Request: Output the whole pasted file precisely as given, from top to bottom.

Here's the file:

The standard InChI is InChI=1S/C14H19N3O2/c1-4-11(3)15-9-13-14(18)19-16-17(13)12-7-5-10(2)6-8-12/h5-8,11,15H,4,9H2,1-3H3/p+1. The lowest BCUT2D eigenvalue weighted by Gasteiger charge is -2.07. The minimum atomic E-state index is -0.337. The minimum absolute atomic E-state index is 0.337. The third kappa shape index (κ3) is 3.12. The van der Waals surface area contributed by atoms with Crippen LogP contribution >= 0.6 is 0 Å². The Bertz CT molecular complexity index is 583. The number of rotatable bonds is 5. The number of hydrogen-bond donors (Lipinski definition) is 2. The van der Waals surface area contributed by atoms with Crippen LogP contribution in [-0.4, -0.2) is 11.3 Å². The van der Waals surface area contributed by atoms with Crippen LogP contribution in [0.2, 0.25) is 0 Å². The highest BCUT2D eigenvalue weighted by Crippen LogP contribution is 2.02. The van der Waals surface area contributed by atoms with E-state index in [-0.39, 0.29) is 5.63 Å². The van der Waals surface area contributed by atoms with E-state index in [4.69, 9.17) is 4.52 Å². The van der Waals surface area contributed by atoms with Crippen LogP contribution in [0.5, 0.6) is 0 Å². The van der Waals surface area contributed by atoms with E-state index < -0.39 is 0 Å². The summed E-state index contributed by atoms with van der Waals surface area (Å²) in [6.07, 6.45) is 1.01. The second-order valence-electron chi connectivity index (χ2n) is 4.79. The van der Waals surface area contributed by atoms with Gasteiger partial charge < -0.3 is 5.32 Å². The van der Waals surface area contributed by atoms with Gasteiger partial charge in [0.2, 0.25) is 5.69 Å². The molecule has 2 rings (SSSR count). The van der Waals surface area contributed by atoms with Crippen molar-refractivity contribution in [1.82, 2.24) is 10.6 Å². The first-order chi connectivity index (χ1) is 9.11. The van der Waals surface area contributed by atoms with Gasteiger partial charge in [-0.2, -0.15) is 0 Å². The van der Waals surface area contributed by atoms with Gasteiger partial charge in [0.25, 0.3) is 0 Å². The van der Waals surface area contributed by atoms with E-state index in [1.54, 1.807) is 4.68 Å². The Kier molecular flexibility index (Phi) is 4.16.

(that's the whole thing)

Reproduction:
The standard InChI is InChI=1S/C14H19N3O2/c1-4-11(3)15-9-13-14(18)19-16-17(13)12-7-5-10(2)6-8-12/h5-8,11,15H,4,9H2,1-3H3/p+1. The lowest BCUT2D eigenvalue weighted by Gasteiger charge is -2.07. The minimum atomic E-state index is -0.337. The minimum absolute atomic E-state index is 0.337. The third kappa shape index (κ3) is 3.12. The van der Waals surface area contributed by atoms with Crippen LogP contribution >= 0.6 is 0 Å². The Bertz CT molecular complexity index is 583. The number of rotatable bonds is 5. The number of hydrogen-bond donors (Lipinski definition) is 2. The van der Waals surface area contributed by atoms with Crippen LogP contribution in [-0.4, -0.2) is 11.3 Å². The van der Waals surface area contributed by atoms with Crippen LogP contribution in [0.2, 0.25) is 0 Å². The highest BCUT2D eigenvalue weighted by Crippen LogP contribution is 2.02. The van der Waals surface area contributed by atoms with E-state index in [-0.39, 0.29) is 5.63 Å². The van der Waals surface area contributed by atoms with E-state index in [4.69, 9.17) is 4.52 Å². The van der Waals surface area contributed by atoms with Crippen LogP contribution in [0.5, 0.6) is 0 Å². The van der Waals surface area contributed by atoms with E-state index < -0.39 is 0 Å². The summed E-state index contributed by atoms with van der Waals surface area (Å²) in [6.07, 6.45) is 1.01. The second-order valence-electron chi connectivity index (χ2n) is 4.79. The van der Waals surface area contributed by atoms with Gasteiger partial charge < -0.3 is 5.32 Å². The van der Waals surface area contributed by atoms with Gasteiger partial charge in [0.2, 0.25) is 5.69 Å². The molecule has 2 rings (SSSR count). The van der Waals surface area contributed by atoms with Crippen molar-refractivity contribution in [1.82, 2.24) is 10.6 Å². The first-order chi connectivity index (χ1) is 9.11. The van der Waals surface area contributed by atoms with Gasteiger partial charge in [-0.2, -0.15) is 0 Å². The van der Waals surface area contributed by atoms with Gasteiger partial charge in [0.25, 0.3) is 0 Å². The van der Waals surface area contributed by atoms with E-state index in [1.54, 1.807) is 4.68 Å². The Kier molecular flexibility index (Phi) is 4.16.